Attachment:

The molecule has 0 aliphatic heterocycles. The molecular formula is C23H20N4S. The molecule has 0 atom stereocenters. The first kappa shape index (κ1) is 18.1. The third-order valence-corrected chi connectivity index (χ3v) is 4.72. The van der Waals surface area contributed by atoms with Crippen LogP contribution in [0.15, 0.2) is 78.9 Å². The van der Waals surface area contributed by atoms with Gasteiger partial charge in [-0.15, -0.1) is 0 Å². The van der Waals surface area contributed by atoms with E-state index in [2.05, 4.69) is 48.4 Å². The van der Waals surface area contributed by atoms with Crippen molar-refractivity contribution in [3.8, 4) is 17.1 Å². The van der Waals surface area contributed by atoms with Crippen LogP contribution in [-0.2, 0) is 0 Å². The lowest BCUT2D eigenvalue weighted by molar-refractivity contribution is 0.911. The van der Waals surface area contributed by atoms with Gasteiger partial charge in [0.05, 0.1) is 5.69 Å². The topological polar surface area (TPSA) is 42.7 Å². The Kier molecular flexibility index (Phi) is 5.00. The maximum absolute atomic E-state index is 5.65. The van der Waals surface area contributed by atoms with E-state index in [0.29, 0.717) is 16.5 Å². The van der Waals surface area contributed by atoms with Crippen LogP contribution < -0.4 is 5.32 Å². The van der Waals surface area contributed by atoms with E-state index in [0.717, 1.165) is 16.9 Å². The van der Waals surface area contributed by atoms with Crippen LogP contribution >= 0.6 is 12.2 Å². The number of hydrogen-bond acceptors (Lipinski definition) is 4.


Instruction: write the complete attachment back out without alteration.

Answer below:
The molecule has 0 aliphatic heterocycles. The molecular formula is C23H20N4S. The molecule has 0 atom stereocenters. The first kappa shape index (κ1) is 18.1. The third-order valence-corrected chi connectivity index (χ3v) is 4.72. The van der Waals surface area contributed by atoms with Crippen LogP contribution in [0.15, 0.2) is 78.9 Å². The van der Waals surface area contributed by atoms with Gasteiger partial charge in [-0.15, -0.1) is 0 Å². The van der Waals surface area contributed by atoms with E-state index in [2.05, 4.69) is 48.4 Å². The van der Waals surface area contributed by atoms with Crippen molar-refractivity contribution in [3.8, 4) is 17.1 Å². The van der Waals surface area contributed by atoms with Crippen LogP contribution in [-0.2, 0) is 0 Å². The lowest BCUT2D eigenvalue weighted by molar-refractivity contribution is 0.911. The van der Waals surface area contributed by atoms with Gasteiger partial charge in [0.05, 0.1) is 5.69 Å². The topological polar surface area (TPSA) is 42.7 Å². The Kier molecular flexibility index (Phi) is 5.00. The maximum absolute atomic E-state index is 5.65. The van der Waals surface area contributed by atoms with E-state index in [0.29, 0.717) is 16.5 Å². The van der Waals surface area contributed by atoms with Crippen LogP contribution < -0.4 is 5.32 Å². The van der Waals surface area contributed by atoms with E-state index in [0.717, 1.165) is 16.9 Å². The van der Waals surface area contributed by atoms with Crippen LogP contribution >= 0.6 is 12.2 Å². The number of hydrogen-bond acceptors (Lipinski definition) is 4.